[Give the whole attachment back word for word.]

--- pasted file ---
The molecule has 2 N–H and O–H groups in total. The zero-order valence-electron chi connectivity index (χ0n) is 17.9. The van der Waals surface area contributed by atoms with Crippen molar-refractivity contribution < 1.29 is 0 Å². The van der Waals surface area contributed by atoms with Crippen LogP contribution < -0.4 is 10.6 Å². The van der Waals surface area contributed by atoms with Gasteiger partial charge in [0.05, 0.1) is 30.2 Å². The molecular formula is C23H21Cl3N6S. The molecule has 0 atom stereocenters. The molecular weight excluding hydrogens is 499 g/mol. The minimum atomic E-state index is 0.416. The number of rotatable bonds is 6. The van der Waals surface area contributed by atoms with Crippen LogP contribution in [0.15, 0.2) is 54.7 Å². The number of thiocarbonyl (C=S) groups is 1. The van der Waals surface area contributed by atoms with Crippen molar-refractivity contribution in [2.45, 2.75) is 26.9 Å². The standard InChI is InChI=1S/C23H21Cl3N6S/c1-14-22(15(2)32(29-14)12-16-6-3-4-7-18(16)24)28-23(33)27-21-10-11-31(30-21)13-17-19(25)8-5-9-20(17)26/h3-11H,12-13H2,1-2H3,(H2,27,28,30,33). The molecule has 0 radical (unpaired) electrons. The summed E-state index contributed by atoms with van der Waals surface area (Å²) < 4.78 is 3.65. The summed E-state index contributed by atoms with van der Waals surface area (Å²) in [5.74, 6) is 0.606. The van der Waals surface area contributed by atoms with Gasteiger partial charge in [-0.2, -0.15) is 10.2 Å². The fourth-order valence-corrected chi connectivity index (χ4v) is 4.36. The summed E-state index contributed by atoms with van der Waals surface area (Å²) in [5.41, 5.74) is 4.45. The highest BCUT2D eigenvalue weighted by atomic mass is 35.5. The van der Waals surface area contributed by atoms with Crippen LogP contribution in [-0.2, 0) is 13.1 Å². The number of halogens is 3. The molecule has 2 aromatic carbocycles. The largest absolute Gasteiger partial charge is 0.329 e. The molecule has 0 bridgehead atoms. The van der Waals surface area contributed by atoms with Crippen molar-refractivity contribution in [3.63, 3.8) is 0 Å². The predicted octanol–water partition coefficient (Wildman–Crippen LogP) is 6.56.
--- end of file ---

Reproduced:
The molecule has 2 N–H and O–H groups in total. The zero-order valence-electron chi connectivity index (χ0n) is 17.9. The van der Waals surface area contributed by atoms with Crippen molar-refractivity contribution < 1.29 is 0 Å². The van der Waals surface area contributed by atoms with Crippen LogP contribution < -0.4 is 10.6 Å². The van der Waals surface area contributed by atoms with Gasteiger partial charge in [0.05, 0.1) is 30.2 Å². The molecular formula is C23H21Cl3N6S. The molecule has 0 atom stereocenters. The molecular weight excluding hydrogens is 499 g/mol. The minimum atomic E-state index is 0.416. The number of rotatable bonds is 6. The van der Waals surface area contributed by atoms with Crippen LogP contribution in [0.15, 0.2) is 54.7 Å². The number of thiocarbonyl (C=S) groups is 1. The van der Waals surface area contributed by atoms with Crippen molar-refractivity contribution in [2.45, 2.75) is 26.9 Å². The standard InChI is InChI=1S/C23H21Cl3N6S/c1-14-22(15(2)32(29-14)12-16-6-3-4-7-18(16)24)28-23(33)27-21-10-11-31(30-21)13-17-19(25)8-5-9-20(17)26/h3-11H,12-13H2,1-2H3,(H2,27,28,30,33). The molecule has 0 radical (unpaired) electrons. The summed E-state index contributed by atoms with van der Waals surface area (Å²) < 4.78 is 3.65. The summed E-state index contributed by atoms with van der Waals surface area (Å²) in [5.74, 6) is 0.606. The van der Waals surface area contributed by atoms with Gasteiger partial charge in [-0.2, -0.15) is 10.2 Å². The fourth-order valence-corrected chi connectivity index (χ4v) is 4.36. The summed E-state index contributed by atoms with van der Waals surface area (Å²) in [5.41, 5.74) is 4.45. The highest BCUT2D eigenvalue weighted by atomic mass is 35.5. The van der Waals surface area contributed by atoms with Crippen LogP contribution in [-0.2, 0) is 13.1 Å². The number of halogens is 3. The molecule has 2 aromatic carbocycles. The largest absolute Gasteiger partial charge is 0.329 e. The molecule has 0 bridgehead atoms. The van der Waals surface area contributed by atoms with Crippen molar-refractivity contribution in [3.63, 3.8) is 0 Å². The predicted octanol–water partition coefficient (Wildman–Crippen LogP) is 6.56.